Rationale of the Whistleblower Law
The Chiz Bill, according to the explanatory note that accompanied it, is meant “to encourage citizens to stand up and report alleged violations of law, improper use of governmental office, gross waste of funds, or any otheron the abuse or gross neglect of duty on the part of an agency, public officer or employee, and private entity.” Protecting the whistleblowers would “strengthen accountability and reduce corruption in the public and private sectors.”
On the other hand, the Santiago Bill acknowledges that whistleblowers are “the primary vehicle through which misconduct is exposed. But witnesses to misconduct can expect retaliation for speaking out. Those who ‘blow the whistle’ are most often fired and become ostracized from friends and co-workers. They are accused of having a grievance with their employer or trying to profit from their accusation. The fear generated by such retaliation creates a chilling effect on the willingness of the people to come forward.”
The whistleblower must be “qualified whistleblower”, which means that he should be “qualified and admitted into the Whistleblower’s Program of the office of the Ombudsman.” In other words, the whistleblower must be admited by the Ombudsman upon showing of certain requisites: (1) The disclosure is voluntary, in writing and under oath; (2) The disclosure relates to acts constituting graft and corruption; and (3) The information to be disclosed is admissible in evidence and that it is sufficient to sustain a finding of probable cause.
Protection to Whistleblowers
In addition to confidentiality of information/identity, as well as the provision of security or admission into the witness protection program, the proposed law protects the whistleblower against retaliatory actions by the employer, including reprimand, punitive transfers, and undue poor performance reviews.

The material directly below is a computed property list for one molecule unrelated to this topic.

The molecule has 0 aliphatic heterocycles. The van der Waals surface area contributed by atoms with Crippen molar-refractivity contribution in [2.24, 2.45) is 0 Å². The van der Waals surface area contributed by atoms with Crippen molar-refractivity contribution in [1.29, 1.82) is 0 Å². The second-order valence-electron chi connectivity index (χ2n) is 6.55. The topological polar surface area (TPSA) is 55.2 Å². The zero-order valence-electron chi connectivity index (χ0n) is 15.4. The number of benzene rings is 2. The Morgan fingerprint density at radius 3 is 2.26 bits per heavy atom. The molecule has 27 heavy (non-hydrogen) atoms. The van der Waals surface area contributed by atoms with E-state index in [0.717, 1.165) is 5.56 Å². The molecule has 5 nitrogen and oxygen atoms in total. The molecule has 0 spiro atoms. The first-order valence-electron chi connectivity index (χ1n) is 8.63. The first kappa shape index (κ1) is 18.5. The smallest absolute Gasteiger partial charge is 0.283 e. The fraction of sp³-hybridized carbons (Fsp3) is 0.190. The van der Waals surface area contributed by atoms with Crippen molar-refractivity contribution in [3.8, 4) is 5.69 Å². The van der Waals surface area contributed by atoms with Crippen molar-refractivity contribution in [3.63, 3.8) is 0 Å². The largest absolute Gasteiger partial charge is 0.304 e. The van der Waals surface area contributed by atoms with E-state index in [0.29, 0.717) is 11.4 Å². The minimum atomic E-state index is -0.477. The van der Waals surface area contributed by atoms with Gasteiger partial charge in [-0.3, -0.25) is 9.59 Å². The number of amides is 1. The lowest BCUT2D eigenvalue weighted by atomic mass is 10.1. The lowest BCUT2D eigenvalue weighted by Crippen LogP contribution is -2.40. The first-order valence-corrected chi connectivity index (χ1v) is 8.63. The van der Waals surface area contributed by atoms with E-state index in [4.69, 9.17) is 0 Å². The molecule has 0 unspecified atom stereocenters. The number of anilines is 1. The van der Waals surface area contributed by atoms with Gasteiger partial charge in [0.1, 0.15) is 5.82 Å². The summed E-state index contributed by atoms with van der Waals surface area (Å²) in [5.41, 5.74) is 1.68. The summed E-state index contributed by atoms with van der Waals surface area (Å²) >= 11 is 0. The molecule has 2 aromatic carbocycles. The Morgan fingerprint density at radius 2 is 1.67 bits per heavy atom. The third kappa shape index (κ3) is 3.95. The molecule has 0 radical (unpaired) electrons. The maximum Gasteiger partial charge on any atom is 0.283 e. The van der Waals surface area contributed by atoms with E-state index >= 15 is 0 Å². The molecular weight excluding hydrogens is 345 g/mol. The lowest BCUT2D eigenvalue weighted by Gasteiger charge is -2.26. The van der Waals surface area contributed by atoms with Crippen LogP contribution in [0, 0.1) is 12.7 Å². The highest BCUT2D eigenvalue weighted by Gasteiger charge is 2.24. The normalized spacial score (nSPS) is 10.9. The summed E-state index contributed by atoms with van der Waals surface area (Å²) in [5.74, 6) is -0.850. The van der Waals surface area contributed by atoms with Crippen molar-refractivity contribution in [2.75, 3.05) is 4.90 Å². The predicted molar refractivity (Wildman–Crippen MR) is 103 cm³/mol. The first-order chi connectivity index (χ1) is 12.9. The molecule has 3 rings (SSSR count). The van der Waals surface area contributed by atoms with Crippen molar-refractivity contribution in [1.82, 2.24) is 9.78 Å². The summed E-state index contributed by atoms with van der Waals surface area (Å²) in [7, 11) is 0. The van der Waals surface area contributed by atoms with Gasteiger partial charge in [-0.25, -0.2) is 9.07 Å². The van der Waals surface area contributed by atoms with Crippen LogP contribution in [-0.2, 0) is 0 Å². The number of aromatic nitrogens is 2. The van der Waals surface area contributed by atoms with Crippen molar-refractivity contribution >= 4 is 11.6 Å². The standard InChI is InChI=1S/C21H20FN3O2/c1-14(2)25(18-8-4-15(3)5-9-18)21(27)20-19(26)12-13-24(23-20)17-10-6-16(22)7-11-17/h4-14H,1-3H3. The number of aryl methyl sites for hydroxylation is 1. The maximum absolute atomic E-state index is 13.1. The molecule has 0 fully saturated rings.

It also punishes anyone who prevents or dissuades the whistleblower from, among others, attending, assisting or testifying before any investigating or proceeding. Violators are penalized with imprisonment.
Here’s the kicker — qualified whistleblowers are entitled, under the Chiz Bill, to a financial reward of up to 5 Million pesos. To sweeten the deal, for cases such as plunder, forfeiture of ill-gotten wealth, bribery, malversation and damage, the whistleblower is entitled to an additional reward of ten percent (10%) of the amount recovered by final judgment. If a whistleblower was present in the graft case against former President Estrada, he would receive at least 74 Million Pesos, which could go up if the interests and the value of the real property are included.
Antidote to graft and corruption?
I have no doubt that the intention behind the whistleblower bills is laudable. The lawmakers who are sponsors of these bills — Senators Escudero, Defensor-Santiago and Villar — are doing their job in crafting laws to address the problem of graft and corruption. Of course, these bills are still up for debate, both in the floors of Congress and here, for the people to express their thoughts. Let hear from you.